Jul 1, 200912:00 AM
After Hours

New Orleans Finest Nightlife

Heritage by the Glass at Bar Tonique

Bar Tonique

IAN MCNULTY PHOTOGRAPH

Some Bourbon Street clubs employ barkers to all but drag unwitting pedestrians into their bars, where three-for-one drink offers, sweet liquor in plastic test tubes and similar promotions await their drinking dollar.

And yet, a few blocks away on North Rampart Street, it's easy to walk right past Bar Tonique without noticing it, a situation that in some cases probably suits both would-be patrons and the bar just fine. Bar Tonique isn't for everyone, after all, and a room full of clamoring drinkers would likely short-circuit the whole operation. It is a small, sedate place with dim lighting, brick walls, design-savvy style and fresh flowers along the bar top. Most of all, though, it promises a memorable and rewarding experience for those who approach cocktails with a culinary sense of adventure and exploration, and respect the fact that such an experience cannot be served by the bucket.

Bar Tonique is one of a growing number of local bars centered on the craft cocktail movement. Such places eschew the typical shortcuts of pre-made bar mixes and they don't even stock the most popular mass market liquor brands. Their bartenders are devotees of the movement, and they happily trade higher-volume, higher-paying shifts elsewhere for the chance to geek out over the finest ingredients for patrons interested in the heritage of the cocktail.

But this is no elite enclave. Rather, Bar Tonique occupies a unique niche as a neighborhood watering hole for regulars who happen to be more interested in finely crafted cocktails than beer bargains. The bar keeps very late hours and as such has become an after-work haven for some in the French Quarter's service industry. It's proximity to the finally-reopened Mahalia Jackson Theater for the Performing Arts brings a sharply-dressed pre- and post-theater crowd, which can be relied upon to clear through the bar's supply of champagne. On any given night, the clientele perched around the horseshoe-shaped bar and lounging on the white leather banquettes could include a few Quarter denizens, off-shift kitchen staff from a nearby restaurant, a romantic couple and a few tourists who did enough homework to ferret the place out.

Which brings us back to the matter of Bar Tonique's discrete outward appearance. A small chalkboard sign on sidewalk is about all to advertise its presence. A large and thirsty crowd just will not jibe with the precise, labor-intensive, sometimes time-consuming style of cocktail served here, so the bar relies on a self-selecting clientele of cocktail enthusiasts and curiosity seekers.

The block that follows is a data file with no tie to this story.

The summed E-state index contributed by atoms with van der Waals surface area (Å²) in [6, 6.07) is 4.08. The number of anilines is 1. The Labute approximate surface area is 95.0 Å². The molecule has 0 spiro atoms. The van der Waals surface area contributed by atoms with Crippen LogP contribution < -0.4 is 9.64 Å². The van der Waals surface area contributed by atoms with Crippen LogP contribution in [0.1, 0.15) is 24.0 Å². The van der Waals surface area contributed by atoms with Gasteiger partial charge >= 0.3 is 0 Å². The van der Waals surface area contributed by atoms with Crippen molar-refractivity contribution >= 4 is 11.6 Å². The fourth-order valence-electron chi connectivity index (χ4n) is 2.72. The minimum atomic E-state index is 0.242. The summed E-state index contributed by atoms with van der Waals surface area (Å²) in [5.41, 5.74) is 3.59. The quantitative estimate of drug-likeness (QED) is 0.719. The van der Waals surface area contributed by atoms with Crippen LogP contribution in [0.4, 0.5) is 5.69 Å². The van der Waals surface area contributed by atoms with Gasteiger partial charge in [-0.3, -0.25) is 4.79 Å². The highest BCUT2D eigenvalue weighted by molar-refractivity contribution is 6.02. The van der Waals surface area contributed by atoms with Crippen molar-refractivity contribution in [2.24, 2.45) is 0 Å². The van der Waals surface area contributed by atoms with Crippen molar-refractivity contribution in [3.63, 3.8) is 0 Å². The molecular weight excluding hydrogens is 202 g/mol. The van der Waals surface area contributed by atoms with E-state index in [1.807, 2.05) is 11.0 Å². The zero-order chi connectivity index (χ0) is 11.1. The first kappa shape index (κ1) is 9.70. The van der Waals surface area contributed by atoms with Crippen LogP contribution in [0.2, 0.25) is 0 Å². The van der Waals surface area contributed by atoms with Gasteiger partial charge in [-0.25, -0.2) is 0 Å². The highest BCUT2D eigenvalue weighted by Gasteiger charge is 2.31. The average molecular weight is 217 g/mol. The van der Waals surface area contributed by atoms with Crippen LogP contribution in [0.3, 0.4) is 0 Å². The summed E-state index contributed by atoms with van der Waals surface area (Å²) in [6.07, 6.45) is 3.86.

The bartenders specialize in classic and largely forgotten cocktail recipes, updated or in some cases reinvented with the bar's own new twists. Their ethereal version of the gimlet is made with gin, elderflower liqueur and fresh lime, and locally-produced Old New Orleans Rum, maraschino and lemon make up the Saint Claude.

The bar uses fresh-squeezed juices as mixers, but that's only the start. Tonic water and even ginger beer -- the sharper cousin of ginger ale - is made in-house. The bartender's workstation is stocked with what looks like a chemistry set of jars, squeeze bottles and sundry containers. Most drinks are sweetened with organic agave nectar rather than sugar.

None of this is to say the drinks here are too fancy or highfalutin to get the job done. Quite the contrary, these cocktails pack a positive wallop, and yet, thanks to their balance and composure, they slide down very gracefully. These cocktails take time to prepare, and you should take a bit of time to drink them. 
 
Bar Tonique is at 820 N. Rampart St., and the phone number is 504-324-6045.
 

Reader Comments:
Aug 18, 2009 08:31 pm
 Posted by  kimmee

This bar will definitely be on my list of stops when in town next week! Can't wait to check it out, it sounds great!

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After Hours

New Orleans Finest Nightlife

about

Ian McNultyA transplant from his native Rhode Island, Ian McNulty quickly discovered how easy it is to strike up conversations with New Orleans people simply by asking about their favorite clubs and neighborhood joints.

He asked often, listened carefully and has been exploring the nightlife of the Crescent City ever since.

McNulty was the editor and principal contributor to Hungry? Thirsty? New Orleans, a guidebook to nightspots and inexpensive restaurants around town. He is also author of Season of Night, a memoir about life in a devastated part of New Orleans during the first few months after Hurricane Katrina.

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